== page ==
It all started with the fourth act of King Lear. The plastic snow was falling from the rafters onto the stage, Arthur Leander was giving his performance his all as any actor should, and before spectators could blink, he was dead. A heart attack, on stage, in front of hundreds of people.
That's when it all started. The end of civilization. Later that night, there would be phone calls to loved ones telling them to flee from the city. A deadly virus was sweeping the nation, and there would be no survivors. Later that week, most everyone would be dead.
Fast forward to twenty years later, we meet a band of survivors called The Traveling Symphony. These actors and musicians travel what's left of North America, and perform for whatever little makeshift towns and communities are open to a bit of entertainment. But not all people The Traveling Symphony meet are friendly.
When Kirsten Raymonde (a member of the symphony), Arthur Leander, and several other characters' journeys begin to intertwine, Emily St. John Mandel spins a story that will make connections and revelations that will knock you off your feet.
In all honesty, I could not stand this book as soon as I started it. Station Eleven was another recommended (by a friend) read of 2016, and my stomach started to twist into knots when I thought I was going to have to give her recommendation a three star (or less) rating. The beginning of the book didn't hook me at all. I was uninterested in (seemingly) the main character's (Kirsten's) story, and I didn't really care as to the outcome of her band of entertainers. I was more interested in characters who didn't have much of a spotlight in the first few parts of the book.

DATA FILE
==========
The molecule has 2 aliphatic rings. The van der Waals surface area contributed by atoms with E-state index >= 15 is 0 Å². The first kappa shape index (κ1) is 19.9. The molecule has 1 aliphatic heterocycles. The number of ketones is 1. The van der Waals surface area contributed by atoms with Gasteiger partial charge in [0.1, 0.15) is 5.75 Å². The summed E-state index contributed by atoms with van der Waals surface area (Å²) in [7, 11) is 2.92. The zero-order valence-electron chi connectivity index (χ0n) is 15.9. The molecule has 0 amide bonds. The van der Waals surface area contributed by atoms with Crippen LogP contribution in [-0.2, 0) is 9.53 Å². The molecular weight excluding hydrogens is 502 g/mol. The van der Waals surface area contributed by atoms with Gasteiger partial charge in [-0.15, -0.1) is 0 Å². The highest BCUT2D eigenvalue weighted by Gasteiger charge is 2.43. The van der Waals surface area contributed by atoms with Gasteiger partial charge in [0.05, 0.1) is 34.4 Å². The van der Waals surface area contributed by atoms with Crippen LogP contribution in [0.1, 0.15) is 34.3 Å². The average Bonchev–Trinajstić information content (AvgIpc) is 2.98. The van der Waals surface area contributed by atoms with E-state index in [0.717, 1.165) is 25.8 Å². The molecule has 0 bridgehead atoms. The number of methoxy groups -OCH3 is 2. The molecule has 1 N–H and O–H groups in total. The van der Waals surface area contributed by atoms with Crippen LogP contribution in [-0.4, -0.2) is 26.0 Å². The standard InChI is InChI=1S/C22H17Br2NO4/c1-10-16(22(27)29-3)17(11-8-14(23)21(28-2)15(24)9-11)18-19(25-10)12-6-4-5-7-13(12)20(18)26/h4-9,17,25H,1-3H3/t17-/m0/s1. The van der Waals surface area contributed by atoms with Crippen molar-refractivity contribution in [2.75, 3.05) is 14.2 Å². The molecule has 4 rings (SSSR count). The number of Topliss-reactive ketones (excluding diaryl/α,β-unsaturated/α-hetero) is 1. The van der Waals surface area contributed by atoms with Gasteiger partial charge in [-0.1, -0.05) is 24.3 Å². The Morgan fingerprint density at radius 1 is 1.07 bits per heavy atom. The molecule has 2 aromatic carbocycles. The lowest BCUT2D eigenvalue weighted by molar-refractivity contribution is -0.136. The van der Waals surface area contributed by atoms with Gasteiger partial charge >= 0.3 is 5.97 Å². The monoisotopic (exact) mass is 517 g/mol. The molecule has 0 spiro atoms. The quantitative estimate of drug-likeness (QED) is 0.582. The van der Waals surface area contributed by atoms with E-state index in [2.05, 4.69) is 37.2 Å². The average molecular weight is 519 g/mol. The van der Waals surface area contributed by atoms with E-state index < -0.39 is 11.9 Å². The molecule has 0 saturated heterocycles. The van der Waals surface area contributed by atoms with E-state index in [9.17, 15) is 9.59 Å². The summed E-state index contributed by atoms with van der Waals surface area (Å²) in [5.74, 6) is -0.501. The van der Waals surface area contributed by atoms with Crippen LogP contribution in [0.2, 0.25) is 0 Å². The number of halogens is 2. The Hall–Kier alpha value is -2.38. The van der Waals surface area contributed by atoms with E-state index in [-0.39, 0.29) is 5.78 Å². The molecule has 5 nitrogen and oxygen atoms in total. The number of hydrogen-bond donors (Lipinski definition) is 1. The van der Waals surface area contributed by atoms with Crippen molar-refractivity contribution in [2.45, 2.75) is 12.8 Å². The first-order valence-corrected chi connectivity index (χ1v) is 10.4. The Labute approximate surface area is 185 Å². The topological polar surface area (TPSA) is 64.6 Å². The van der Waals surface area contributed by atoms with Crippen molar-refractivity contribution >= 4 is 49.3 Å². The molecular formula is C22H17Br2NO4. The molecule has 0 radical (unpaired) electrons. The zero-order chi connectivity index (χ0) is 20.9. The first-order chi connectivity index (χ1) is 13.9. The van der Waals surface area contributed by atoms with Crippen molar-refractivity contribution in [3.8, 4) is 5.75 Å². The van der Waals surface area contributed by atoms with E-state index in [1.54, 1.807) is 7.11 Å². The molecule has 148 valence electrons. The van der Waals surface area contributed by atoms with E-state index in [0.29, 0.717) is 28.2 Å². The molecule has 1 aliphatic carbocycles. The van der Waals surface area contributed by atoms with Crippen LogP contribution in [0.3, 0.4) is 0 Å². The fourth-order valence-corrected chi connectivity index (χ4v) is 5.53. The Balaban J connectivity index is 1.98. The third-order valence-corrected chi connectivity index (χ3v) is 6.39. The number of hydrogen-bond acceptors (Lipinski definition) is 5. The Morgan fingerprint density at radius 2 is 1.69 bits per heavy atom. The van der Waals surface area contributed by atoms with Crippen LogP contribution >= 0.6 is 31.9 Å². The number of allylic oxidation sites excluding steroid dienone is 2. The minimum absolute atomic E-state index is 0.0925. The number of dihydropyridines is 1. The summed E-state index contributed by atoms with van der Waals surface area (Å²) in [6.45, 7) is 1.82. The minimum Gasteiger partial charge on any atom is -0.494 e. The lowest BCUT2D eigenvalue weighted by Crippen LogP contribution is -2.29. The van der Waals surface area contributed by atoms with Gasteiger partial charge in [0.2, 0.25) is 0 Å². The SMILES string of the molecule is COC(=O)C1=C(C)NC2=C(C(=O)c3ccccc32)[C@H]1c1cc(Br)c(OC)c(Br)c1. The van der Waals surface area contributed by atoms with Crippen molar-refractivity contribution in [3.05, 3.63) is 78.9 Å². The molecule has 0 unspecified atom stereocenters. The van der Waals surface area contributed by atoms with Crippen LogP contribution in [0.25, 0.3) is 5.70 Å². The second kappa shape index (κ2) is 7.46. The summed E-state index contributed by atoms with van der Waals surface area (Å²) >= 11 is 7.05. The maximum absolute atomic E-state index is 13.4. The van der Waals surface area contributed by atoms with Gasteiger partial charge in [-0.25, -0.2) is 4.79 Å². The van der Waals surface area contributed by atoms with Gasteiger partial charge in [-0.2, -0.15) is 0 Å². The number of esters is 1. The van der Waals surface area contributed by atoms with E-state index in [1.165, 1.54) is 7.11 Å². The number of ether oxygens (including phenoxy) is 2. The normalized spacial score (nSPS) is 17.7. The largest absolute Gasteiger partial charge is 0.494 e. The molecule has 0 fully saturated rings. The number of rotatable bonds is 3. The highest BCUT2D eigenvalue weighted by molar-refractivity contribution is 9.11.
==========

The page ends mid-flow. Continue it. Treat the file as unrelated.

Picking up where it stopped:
Halfway through, I put down my copy, went to bed, and dreamed of starting a different book that would actually capture my interest.
The next day, I picked up the book again, and felt as if the story had changed overnight. From where I picked up, suddenly the plot became very intriguing. Stories started to connect, characters were meeting, speculations were running high, people were missing and in danger, etc.
I have never experienced such a 180 degree turn in a book like this ever, in my entire life. Perhaps The Hunger Games is the only other book that comes close. (In that circumstance, I gave up shortly before "The Arena," and picked it up again after my friend threatened to kick my butt if I didn't finish it.)
This is why I cannot give up on books. If I had given up on Station Eleven, I never would have had the chance to experience one of the best books I have read in my lifetime. (Again, the same goes for The Hunger Games.) My opinion on this book went from "Ugh," to "Meh," to "Wait, what," to "(insert unintelligible curse words here)."
This book is exceptional. Extraordinary. Breathtaking. Dare I say, even life-changing.
As soon as I finished Station Eleven, I just sat on my couch, borderline in tears, wondering how in the world Ms St. John Mandel could affect me so powerfully. How could ink and paper make me so happy, so hopeless, and so overwhelmed ALL AT THE SAME TIME? At that moment, I wanted to forget every other book in the world, and just devote my life to reading and rereading Station Eleven in hopes that I will catch new things each and every time.
I don't want you to go into this book expecting a huge "Oh my gosh, my life is over" revelation at the end, but if you do read Station Eleven (which I implore you, PLEASE read Station Eleven), expect the unexpected. Don't give up on it. Don't go into it with any pre-conceived notions. Just...read it. For the love of the book Gods, read this book.